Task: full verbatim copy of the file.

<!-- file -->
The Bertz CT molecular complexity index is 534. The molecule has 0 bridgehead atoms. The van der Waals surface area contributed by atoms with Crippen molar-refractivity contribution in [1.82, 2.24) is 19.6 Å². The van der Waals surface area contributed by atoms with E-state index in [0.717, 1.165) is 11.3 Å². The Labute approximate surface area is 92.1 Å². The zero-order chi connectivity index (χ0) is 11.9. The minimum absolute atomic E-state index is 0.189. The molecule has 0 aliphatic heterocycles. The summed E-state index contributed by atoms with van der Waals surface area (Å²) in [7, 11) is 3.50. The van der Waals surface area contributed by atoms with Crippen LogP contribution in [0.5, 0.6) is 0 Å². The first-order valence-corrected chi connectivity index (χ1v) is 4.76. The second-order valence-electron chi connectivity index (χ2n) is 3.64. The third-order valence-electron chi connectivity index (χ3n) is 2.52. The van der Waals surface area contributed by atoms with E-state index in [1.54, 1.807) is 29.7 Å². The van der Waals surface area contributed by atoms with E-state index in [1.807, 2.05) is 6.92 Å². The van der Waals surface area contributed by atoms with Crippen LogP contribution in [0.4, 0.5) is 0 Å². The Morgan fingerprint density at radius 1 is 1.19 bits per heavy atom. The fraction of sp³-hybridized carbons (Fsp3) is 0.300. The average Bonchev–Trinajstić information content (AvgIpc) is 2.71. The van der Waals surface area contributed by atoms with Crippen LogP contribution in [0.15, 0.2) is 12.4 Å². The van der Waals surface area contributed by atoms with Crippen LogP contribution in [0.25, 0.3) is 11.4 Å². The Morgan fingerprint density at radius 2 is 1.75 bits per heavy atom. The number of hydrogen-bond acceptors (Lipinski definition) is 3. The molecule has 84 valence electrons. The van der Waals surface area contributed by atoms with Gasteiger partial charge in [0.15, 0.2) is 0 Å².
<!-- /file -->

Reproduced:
The Bertz CT molecular complexity index is 534. The molecule has 0 bridgehead atoms. The van der Waals surface area contributed by atoms with Crippen molar-refractivity contribution in [1.82, 2.24) is 19.6 Å². The van der Waals surface area contributed by atoms with E-state index in [0.717, 1.165) is 11.3 Å². The Labute approximate surface area is 92.1 Å². The zero-order chi connectivity index (χ0) is 11.9. The minimum absolute atomic E-state index is 0.189. The molecule has 0 aliphatic heterocycles. The summed E-state index contributed by atoms with van der Waals surface area (Å²) in [7, 11) is 3.50. The van der Waals surface area contributed by atoms with Crippen LogP contribution in [0.5, 0.6) is 0 Å². The first-order valence-corrected chi connectivity index (χ1v) is 4.76. The second-order valence-electron chi connectivity index (χ2n) is 3.64. The third-order valence-electron chi connectivity index (χ3n) is 2.52. The van der Waals surface area contributed by atoms with E-state index in [1.54, 1.807) is 29.7 Å². The van der Waals surface area contributed by atoms with E-state index in [1.807, 2.05) is 6.92 Å². The van der Waals surface area contributed by atoms with Crippen LogP contribution in [0.4, 0.5) is 0 Å². The Morgan fingerprint density at radius 1 is 1.19 bits per heavy atom. The fraction of sp³-hybridized carbons (Fsp3) is 0.300. The average Bonchev–Trinajstić information content (AvgIpc) is 2.71. The van der Waals surface area contributed by atoms with Crippen LogP contribution in [0.15, 0.2) is 12.4 Å². The van der Waals surface area contributed by atoms with Crippen LogP contribution in [0.25, 0.3) is 11.4 Å². The Morgan fingerprint density at radius 2 is 1.75 bits per heavy atom. The number of hydrogen-bond acceptors (Lipinski definition) is 3. The molecule has 84 valence electrons. The van der Waals surface area contributed by atoms with Gasteiger partial charge in [0.15, 0.2) is 0 Å².